Forensic Accounting Fraud Investigation (PowerPoint) by huanghengdong

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									Week 2 – Lecture 1
Overview
 Forensic Accounting
 Fraud
Welcome
Forensic Accounting

     WHAT IS FORENSIC ACCOUNTING?
Forensic
 Forensic means “belonging to, used in or suitable to
  courts or judicature or to public discussions and
  debate (Webster’s Dictionary)
 Anything that is suitable in a court of law
Forensic
 The term forensics in the accounting profession deals
  with the relation and application of financial facts to
  legal problems.
 Forensic accounting evidence is oriented to a court of
  law.
History of forensic accounting
 1817 – Meyer v Sefton (Expert Opinion)
 1824 – a young accountant called James McClelland
  started his business in Glasgow, Scotland.
 1856 – In England, the audit of corporations was
  required
 1927 – Al Capone
History of forensic accounting
 World War II
 - FBI employed 500 agents who were accountants from
 December 6th 1940 to June 24th 1941 to examine and
 monitor financial transactions totalling $538,000,000
History of forensic accounting
 1946 – Father of Forensic Accounting
 Pretenders or claimants to the title
    1953 – Max Lourie
    1986 – Robert Lindquist
 1970’s – Canadian Accountants support police
 1980’s – Police priorities shift away from corporate
  victims
History of forensic accounting
 1986 – 2 broad areas of forensic accounting
 1990 – increase in accounting practices
  - recognition of forensic accounting as a specialty
 2000’s – Corporate collapses (Enron, etc.)
 Sarbanes-Oxley Act of 2002 is introduce
 CLERP 9 Act
 Regulatory reforms
History of forensic accounting
 Today


 FNPF PROBE BEGINS
 Investigate without fear or favour, board tells forensic
  accountants
 (Fiji Sun, Wednesday, May 19, 2010)
What is forensic accounting?

 Forensic accounting is an integration of accounting,
 auditing and investigative skills during any financial
 investigation.
Main areas of forensic
accounting
  Two main areas:
 Investigative accounting


 Litigation support
Litigation support

 Is a service where forensic accountants provide an
 opinion based on known facts or facts that are yet to be
 uncovered
Litigation support
 Litigation support services include engagements
 concerning:
 - professional liability claims and
 - civil claims
Forensic accountant
 Forensic accountants are accounting detectives trained
 to look beyond the numbers and deal with real
 business situations
Forensic accountant
 A forensic accountant utilizes:
 - accounting,
 - auditing and
 - investigative skills during any investigation
Forensic accountant
 A forensic accountant provides an accounting analysis
 that is presented in any court or arbitration
 proceedings
Forensic accountant
 Attends court proceedings
 Should clearly communicate financial information to
  the judge or jury
 Approach their assignments with professional
  skepticism
 Trust but verify the numbers
Characteristics of forensic
accountants
 Education and training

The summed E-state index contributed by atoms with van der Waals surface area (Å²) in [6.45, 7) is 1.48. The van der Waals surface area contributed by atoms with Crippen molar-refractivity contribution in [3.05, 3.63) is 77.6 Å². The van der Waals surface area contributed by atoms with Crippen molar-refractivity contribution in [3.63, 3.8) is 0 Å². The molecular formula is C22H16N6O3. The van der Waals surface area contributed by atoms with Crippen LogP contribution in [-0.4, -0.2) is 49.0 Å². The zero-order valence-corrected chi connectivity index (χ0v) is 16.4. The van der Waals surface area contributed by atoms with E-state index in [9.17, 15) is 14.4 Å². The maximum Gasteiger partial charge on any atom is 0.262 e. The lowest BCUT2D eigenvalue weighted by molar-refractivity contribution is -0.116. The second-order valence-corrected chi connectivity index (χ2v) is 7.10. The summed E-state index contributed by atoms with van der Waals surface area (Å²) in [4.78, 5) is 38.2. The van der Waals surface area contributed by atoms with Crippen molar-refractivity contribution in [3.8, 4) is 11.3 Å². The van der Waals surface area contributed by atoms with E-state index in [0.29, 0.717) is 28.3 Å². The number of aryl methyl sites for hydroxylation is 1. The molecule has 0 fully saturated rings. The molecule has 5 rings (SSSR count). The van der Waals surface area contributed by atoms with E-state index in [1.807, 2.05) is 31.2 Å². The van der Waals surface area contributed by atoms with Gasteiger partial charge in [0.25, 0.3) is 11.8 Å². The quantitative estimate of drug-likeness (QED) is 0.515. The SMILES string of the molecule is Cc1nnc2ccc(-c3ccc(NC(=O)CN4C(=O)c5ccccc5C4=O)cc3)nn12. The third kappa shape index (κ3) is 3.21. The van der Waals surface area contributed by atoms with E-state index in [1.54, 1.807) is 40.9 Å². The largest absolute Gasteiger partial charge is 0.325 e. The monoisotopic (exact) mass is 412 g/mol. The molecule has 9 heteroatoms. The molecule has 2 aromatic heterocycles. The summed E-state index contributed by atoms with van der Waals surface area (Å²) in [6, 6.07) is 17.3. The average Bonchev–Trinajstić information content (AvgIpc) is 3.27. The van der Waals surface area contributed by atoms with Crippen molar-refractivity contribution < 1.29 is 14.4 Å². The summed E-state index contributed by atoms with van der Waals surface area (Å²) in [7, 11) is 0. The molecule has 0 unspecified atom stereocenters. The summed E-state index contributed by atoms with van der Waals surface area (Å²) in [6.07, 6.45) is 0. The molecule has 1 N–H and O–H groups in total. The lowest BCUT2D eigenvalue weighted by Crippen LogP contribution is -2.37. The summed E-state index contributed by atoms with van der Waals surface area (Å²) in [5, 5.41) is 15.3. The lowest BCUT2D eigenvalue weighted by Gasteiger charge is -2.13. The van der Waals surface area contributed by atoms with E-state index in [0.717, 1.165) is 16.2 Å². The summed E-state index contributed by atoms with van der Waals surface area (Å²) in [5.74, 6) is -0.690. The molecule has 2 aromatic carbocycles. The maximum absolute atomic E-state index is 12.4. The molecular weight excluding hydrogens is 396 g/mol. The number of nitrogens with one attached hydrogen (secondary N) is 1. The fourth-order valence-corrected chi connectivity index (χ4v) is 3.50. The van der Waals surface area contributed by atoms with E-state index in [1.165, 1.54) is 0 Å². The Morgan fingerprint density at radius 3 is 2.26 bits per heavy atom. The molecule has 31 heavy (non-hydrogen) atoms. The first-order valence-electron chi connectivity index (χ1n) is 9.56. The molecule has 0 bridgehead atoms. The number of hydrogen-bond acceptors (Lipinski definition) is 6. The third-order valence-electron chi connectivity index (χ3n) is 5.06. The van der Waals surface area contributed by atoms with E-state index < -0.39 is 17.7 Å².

 Advanced and continued education in appropriate
  disciplines
 Diversified accounting and auditing experience
 Communication skills – oral and written
 Practical business experience
 Diversified forensic auditing experience
 Ability to work in a team environment
 People skills and flexibility (Grippo, 2003)
Characteristics of forensic
accountants

The most important skill is ‘experience’.
How you can engage a forensic
accountant
 Forensic accounting experts
  (eg. Presenting investigation reports in court
  proceedings – a reactive approach)
 Forensic accounting consultants
  (eg. Risk profiling – a proactive approach)
 Forensic accounting investigation)
  (eg. Investigation of fraud cases)
Before any engagement

 Sign an ‘engagement letter’
Fraud

        WHAT IS FRAUD?
Fraud
What is fraud?
 Fraus – a Latin noun carrying a wide range of
 meanings clustered around the notions of:
   harm
   wrongdoing and
   deceit
What is fraud?
 Modern definition derived from case and statute law
  but many of ancient elements remain
 Focus on intent of fraudster to separate trusting victim
  from property or a legal right through deception for his
  or her own benefit
Fraud

 Fraud is unavoidable and an occupational hazard.
Fraud
 Fraud is an activity that takes place in a social setting
  and has severe consequences for the economy ,
  businesses and individuals.
  eg. Enron, etc.
Fraud

 Fraud is a deliberate misrepresentation which causes
 another person to suffer damages, usually monetary
 losses.
White-collar crime
 Should be viewed as a subclass of a fraud
 Committed by individuals, eg.
    Embezzlement
    Manipulating accounts
    Taking bribes, etc.
Types of fraud
 Financial Statement fraud/Manipulation
 Earnings management/Management fraud or abuse
 Employee fraud/Misappropriation of assets
 Lying on a resume
 etc.
What is common?
 Fraud vs White-collar crime

   The intent to deceive
Prosecution
 Criminal prosecution of fraud
   Must prove beyond a reasonable doubt that an act meeting the
    relevant legal definition of fraud has been committed by the
    accused


 Civil cases
    Liabilities must be demonstrated on a balance of
     probabilities
Remember

 Fraud can never be eliminated but can be reduced and
 controlled.
Welcome
Forensic accounting & Fraud


          QUESTIONS???



            Thank you

								
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